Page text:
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Roman Schale DHBM-1974181920

Roman Schale DHBM-1974181920

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Produktcode: DHBM-1974181920
Rasp bowl, terracotta.

This bowl has been produced in long and complex procedures of handcraft in Germany and now shows an enjoyable contrast to many of the imported and machine-made products on the market.
The quality, the accuracy and the pleasure of manufacturing in traditional kind and in copying true to original, are visible and convincing.

People didn’t use this rasp bowl as crockery but as a kitchen tool, which helped to produce cheese or Moretum (feta cheese with herbages), spices, sauces or dough.

Height: approx. 9,7 cm
Weight: approx. 2,25 g
Circumference, widest part: approx. 92cm

Terra Sigillata

Terra Sigillata hasn’t been used as everyday’s tableware but only for special occasions.
Only a few shapes like bowls, plates, cups as well as beakers and jars were used as eating- and drinking-tableware.

Terra Sigillata (sealed earth/ clay bearing little images) is high-class tableware with a red, silk- shimmering surface. Behind silver and bronze this fine pottery was the most representative crockery.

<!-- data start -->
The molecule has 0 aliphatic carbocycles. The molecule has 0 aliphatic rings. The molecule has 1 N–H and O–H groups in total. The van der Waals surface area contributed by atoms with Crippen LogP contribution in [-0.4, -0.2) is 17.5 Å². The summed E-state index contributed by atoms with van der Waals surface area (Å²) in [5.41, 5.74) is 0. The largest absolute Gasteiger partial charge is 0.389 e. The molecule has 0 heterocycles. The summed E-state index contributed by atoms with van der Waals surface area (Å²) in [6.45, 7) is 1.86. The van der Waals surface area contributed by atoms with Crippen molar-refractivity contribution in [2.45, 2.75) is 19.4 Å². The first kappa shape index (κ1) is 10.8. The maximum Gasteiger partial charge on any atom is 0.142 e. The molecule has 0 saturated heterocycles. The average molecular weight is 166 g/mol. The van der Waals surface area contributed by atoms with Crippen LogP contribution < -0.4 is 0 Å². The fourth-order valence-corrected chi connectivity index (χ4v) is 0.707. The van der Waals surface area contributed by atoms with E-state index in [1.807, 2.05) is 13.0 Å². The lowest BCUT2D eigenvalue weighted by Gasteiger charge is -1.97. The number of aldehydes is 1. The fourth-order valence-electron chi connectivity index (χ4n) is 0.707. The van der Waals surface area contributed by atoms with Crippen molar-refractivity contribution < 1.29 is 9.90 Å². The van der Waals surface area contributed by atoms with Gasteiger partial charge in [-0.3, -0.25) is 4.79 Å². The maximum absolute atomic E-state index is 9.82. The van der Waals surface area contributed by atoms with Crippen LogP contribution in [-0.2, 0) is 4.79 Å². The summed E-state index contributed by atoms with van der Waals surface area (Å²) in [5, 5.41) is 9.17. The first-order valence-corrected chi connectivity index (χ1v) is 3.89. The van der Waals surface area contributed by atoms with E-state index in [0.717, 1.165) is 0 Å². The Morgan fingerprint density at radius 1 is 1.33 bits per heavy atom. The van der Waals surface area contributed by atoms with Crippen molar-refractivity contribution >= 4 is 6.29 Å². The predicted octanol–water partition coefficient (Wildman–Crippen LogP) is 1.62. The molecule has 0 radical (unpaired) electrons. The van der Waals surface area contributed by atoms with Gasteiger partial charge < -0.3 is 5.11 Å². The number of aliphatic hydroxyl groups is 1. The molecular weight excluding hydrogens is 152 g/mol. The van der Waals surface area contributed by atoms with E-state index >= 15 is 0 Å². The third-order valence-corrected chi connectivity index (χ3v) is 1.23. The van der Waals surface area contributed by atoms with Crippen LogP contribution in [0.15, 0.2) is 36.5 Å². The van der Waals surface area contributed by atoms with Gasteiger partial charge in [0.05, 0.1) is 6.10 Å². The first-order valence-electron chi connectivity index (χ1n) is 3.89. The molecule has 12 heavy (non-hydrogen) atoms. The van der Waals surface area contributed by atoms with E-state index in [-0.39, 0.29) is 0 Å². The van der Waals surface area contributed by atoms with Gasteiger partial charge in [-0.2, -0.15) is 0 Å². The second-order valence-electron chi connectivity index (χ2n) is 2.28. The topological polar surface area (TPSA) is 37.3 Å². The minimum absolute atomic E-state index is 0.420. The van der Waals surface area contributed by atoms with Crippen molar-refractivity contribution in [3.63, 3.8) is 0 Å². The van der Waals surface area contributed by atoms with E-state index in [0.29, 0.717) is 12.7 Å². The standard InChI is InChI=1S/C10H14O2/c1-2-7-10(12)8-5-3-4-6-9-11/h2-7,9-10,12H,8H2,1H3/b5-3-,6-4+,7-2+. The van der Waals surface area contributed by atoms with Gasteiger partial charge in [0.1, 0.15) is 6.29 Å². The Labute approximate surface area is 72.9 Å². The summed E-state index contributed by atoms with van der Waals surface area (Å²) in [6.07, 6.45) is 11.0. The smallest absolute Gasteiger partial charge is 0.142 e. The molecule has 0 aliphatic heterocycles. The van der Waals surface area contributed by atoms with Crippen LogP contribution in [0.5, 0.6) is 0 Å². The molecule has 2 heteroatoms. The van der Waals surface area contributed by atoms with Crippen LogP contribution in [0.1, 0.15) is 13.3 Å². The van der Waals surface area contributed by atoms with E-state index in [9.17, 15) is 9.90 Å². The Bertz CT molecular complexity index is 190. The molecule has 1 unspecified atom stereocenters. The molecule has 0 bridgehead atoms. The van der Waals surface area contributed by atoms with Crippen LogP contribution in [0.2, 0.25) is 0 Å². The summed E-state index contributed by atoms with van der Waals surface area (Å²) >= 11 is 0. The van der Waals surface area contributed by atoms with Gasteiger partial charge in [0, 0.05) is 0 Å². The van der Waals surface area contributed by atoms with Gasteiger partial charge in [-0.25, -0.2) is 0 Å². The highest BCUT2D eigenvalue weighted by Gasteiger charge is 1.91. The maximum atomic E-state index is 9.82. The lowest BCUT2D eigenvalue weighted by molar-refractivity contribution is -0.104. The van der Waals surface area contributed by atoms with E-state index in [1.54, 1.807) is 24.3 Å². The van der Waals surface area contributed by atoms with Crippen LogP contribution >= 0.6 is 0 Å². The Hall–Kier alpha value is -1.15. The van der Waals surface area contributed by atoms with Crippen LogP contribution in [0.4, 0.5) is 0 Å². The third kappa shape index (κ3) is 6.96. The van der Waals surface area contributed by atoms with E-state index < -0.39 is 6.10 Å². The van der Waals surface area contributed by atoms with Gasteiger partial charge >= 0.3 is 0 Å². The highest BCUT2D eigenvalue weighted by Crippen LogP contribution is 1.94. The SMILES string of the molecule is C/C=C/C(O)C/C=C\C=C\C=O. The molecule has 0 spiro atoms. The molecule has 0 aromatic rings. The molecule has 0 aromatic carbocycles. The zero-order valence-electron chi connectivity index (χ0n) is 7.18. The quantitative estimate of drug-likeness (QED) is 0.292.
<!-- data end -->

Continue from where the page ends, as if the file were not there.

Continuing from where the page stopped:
At the times of the Roman Empire the yearly production expanded to more than one million exemplars, which were exported to Germania libera, Britannia and even to the Black Sea.

Archaeologists get valuable knowledge about the opulence of forms and decorations of the crockery and about the names of the potters, who sometimes stamped their works, out of jars that couldn’t stand the quality check and were
thrown into the rubbish pits.

Blank Sigillata
These items were basically formed without any decoration.

Chip carving Sigillata
The decoration had been cut with different cutting tools
into the surface.

Sigillata with Barboutine-Paintings
Slip decoration was painted onto the leather-hard clay body surface with a slip trailer.

Relief Sigillata
Relief-Sigillaten were rotated in biscuit-fired, porous form bowls, which were fixed on the potter’s wheel.

Rough Pottery
These jars (e.g. the rasp bowls) vary from the Sigillata-ware.
More course-grained clay is used and the jars are burnt without the use of clusters.